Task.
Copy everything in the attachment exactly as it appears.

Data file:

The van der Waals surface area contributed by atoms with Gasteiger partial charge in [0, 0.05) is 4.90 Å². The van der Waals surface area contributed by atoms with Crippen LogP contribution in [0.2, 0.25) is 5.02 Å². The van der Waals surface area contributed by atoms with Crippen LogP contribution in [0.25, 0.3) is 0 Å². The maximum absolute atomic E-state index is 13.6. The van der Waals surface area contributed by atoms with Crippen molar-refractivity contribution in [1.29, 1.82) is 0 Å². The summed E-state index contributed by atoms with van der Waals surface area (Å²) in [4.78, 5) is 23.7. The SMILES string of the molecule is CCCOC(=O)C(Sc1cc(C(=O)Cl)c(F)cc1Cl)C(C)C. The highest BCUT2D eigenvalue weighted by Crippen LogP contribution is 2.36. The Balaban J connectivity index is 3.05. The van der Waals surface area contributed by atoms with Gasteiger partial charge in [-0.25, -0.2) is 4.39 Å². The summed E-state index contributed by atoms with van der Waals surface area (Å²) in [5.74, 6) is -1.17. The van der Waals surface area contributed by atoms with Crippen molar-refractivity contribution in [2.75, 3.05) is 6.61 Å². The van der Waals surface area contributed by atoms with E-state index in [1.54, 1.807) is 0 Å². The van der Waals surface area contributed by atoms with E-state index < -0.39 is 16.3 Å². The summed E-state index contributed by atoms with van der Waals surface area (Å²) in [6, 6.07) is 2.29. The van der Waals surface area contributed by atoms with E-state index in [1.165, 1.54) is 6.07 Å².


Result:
The van der Waals surface area contributed by atoms with Gasteiger partial charge in [0, 0.05) is 4.90 Å². The van der Waals surface area contributed by atoms with Crippen LogP contribution in [0.2, 0.25) is 5.02 Å². The van der Waals surface area contributed by atoms with Crippen LogP contribution in [0.25, 0.3) is 0 Å². The maximum absolute atomic E-state index is 13.6. The van der Waals surface area contributed by atoms with Crippen molar-refractivity contribution in [1.29, 1.82) is 0 Å². The summed E-state index contributed by atoms with van der Waals surface area (Å²) in [4.78, 5) is 23.7. The SMILES string of the molecule is CCCOC(=O)C(Sc1cc(C(=O)Cl)c(F)cc1Cl)C(C)C. The highest BCUT2D eigenvalue weighted by Crippen LogP contribution is 2.36. The Balaban J connectivity index is 3.05. The van der Waals surface area contributed by atoms with Gasteiger partial charge in [-0.25, -0.2) is 4.39 Å². The summed E-state index contributed by atoms with van der Waals surface area (Å²) in [5.74, 6) is -1.17. The van der Waals surface area contributed by atoms with Crippen molar-refractivity contribution in [2.75, 3.05) is 6.61 Å². The van der Waals surface area contributed by atoms with E-state index in [1.54, 1.807) is 0 Å². The van der Waals surface area contributed by atoms with E-state index < -0.39 is 16.3 Å². The summed E-state index contributed by atoms with van der Waals surface area (Å²) in [6, 6.07) is 2.29. The van der Waals surface area contributed by atoms with E-state index in [1.165, 1.54) is 6.07 Å².